Recalling Arnold's First Debate

Republican candidate for California governor Arnold Schwarzenegger gives the thumbs-up to supporters at a party held after the recall debate in Sacramento, Calif., on Wednesday, Sept. 24, 2003. AP

In California, the political spin doctors are working overtime today. They are trying to sway public perceptions of last night's televised appearance by Republican recall election candidate Arnold Schwarzenneger and four other major contenders to replace Governor Gray Davis.

But there is much more going on behind the scenes, reports CBS News Correspondent Jerry Bowen.

Schwarzenegger was pumped up at last night's debate in Sacramento, Calif., the only one he is likely to participate in. And the verbal punches flew between him and Independent candidate Arianna Huffington.

"Let me tell you, you have the biggest tax loophole. I can drive my Hummer through it," Schwarzenegger quipped to Huffington.

Without missing a beat, Huffington fired a frank rebuttal: "I don't get $20 million for violent movies," she said.

The California recall debate quickly came to resemble a political sitcom, and garnered top ratings.

In Los Angeles alone, nearly 40 percent of all televisions, more than a million homes, were tuned in for the free-for-all.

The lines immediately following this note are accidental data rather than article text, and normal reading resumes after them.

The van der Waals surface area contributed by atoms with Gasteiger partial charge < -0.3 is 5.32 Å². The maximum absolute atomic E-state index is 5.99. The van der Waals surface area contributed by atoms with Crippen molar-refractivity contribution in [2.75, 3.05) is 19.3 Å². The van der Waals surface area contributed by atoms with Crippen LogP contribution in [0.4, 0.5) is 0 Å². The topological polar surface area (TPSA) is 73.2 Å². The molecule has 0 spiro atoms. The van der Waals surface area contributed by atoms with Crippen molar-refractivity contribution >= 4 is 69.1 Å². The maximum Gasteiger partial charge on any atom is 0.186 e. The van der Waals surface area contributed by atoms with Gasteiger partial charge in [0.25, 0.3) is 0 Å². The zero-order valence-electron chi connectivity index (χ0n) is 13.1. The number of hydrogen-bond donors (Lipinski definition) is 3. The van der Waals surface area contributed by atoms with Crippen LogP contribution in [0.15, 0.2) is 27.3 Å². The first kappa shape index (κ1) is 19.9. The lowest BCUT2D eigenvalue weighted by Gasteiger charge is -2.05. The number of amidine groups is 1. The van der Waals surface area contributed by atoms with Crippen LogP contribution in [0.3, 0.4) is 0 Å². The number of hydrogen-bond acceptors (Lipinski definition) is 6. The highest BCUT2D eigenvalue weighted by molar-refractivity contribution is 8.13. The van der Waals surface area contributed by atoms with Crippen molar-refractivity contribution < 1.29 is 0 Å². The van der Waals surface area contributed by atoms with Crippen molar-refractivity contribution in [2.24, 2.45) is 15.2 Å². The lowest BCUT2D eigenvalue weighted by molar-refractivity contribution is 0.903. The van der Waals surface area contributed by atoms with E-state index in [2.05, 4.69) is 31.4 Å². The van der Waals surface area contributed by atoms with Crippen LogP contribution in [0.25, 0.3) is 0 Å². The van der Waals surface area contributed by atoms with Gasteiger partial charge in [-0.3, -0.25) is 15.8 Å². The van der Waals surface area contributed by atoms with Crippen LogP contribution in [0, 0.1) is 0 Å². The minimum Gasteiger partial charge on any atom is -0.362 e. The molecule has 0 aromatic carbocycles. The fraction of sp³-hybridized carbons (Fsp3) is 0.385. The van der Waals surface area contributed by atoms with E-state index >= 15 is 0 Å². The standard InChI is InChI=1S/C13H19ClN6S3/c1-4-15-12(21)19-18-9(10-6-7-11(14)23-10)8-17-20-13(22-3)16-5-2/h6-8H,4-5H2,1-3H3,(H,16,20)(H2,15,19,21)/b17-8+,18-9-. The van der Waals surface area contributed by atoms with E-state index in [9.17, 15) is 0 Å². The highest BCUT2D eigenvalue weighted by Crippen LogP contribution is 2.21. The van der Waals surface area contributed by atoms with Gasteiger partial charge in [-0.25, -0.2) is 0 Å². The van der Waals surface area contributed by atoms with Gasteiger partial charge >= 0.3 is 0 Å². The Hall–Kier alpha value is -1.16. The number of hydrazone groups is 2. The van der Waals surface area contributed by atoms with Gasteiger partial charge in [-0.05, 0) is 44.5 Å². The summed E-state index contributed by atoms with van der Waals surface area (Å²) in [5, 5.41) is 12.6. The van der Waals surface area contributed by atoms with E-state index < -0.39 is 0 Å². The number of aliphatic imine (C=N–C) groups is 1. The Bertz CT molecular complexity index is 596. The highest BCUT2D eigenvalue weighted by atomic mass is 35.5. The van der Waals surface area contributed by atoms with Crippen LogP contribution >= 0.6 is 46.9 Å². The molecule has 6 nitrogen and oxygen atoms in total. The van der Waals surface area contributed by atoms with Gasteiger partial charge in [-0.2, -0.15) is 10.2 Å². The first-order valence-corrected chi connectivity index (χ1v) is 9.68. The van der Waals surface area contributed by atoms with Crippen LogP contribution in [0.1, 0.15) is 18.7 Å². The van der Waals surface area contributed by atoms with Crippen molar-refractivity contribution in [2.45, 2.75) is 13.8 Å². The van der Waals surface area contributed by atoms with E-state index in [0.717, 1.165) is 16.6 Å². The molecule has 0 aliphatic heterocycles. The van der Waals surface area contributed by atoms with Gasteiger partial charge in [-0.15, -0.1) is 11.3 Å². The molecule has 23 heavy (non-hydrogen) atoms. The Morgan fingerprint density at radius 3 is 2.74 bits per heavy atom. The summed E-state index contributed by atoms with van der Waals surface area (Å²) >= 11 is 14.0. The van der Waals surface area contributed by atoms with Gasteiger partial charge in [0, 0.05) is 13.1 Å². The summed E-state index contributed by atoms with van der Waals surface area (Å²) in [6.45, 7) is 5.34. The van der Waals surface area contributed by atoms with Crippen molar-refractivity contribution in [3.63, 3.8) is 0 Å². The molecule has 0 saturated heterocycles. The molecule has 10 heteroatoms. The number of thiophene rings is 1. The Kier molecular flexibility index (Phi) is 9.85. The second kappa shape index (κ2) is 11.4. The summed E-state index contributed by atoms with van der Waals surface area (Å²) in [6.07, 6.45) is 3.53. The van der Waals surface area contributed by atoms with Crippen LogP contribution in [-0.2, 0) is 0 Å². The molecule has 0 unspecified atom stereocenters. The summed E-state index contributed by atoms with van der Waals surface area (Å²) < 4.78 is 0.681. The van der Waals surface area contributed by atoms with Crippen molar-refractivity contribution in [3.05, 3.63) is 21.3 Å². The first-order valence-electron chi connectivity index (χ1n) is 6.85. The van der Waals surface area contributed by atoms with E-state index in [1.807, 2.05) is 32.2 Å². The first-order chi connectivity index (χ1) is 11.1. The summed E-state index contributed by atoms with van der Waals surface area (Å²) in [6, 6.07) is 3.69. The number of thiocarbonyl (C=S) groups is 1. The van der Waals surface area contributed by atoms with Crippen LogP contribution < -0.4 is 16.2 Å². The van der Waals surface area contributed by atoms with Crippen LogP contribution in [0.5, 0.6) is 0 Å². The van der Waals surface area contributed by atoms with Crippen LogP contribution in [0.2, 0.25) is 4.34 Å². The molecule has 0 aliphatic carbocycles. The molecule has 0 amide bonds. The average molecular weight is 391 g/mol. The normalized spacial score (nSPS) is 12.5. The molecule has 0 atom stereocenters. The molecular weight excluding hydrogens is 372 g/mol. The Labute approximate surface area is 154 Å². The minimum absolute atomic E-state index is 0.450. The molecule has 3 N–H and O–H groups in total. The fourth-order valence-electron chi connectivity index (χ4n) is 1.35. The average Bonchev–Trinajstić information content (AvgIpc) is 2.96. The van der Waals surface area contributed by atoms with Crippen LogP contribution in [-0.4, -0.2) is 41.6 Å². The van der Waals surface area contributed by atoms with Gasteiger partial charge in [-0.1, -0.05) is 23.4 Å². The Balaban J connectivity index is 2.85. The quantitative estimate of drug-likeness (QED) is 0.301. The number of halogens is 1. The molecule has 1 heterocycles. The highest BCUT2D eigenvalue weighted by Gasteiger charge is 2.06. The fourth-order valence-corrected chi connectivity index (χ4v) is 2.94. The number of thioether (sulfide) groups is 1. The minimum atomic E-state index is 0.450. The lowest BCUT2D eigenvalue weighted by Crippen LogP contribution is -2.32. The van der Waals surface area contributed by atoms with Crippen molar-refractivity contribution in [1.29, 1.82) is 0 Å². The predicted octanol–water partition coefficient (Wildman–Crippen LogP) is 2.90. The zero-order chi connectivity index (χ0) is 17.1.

After mistakenly addressing Huffington as "Governor Schwarzenegger" during a heated scuffle between the two candidates, moderator Stan Statham said, "I'm going to have to lower my meds."

And that wasn't the only one liner in the "Arnold and Arianna show."

After swapping barbs, Schwarzenegger told Huffington, "I have a perfect part for you in 'Terminator Four.'"

With Schwarzenegger and Democratic candidate Lt. Gov. Cruz Bustamante virtually tied, the debate was touted to be a make-or-break event, especially for the actor turned politician

"I don't think he lost any ground. But i don't think he gained any ground," said one California resident of Schwarzenegger's performance.

"I don't know exactly who to vote for yet," another said. "We'll have to stay tuned."

On the campaign trail today, the sniping continued, reports CBS' Bowen.

Of his "Terminator" comment to Huffington, Schwarzenegger said, "Actually, it was a compliment. If she takes it the wrong way, it's not my fault."

"It's a comment he would never have made to a man," Huffington said.

Leading recall target Gray Davis, the man who wasn't there said, "With 12 days to go, the candidates are going for broke, maybe literally, promising to be all things to all people, despite California's multi-billion dollar budget deficit."

Bustamante today pledged thousands of dollars in assistance for California families with loved ones stationed overseas. The California troops abroad have special dispensation to fax in their absentee ballots.

Schwarzenegger pulled up this week in an SUV to promote a future of hydrogen fuel for cars, a proposal that most scientists and environmentalists say is impractical and too costly.

And Davis can't sign bills fast enough. One of the latest mandates: a Mexican sugar treat, the churro, be sold fresh instead of frozen on the streets of California.

In this race, no issue is too small.
  • Lauren Johnston

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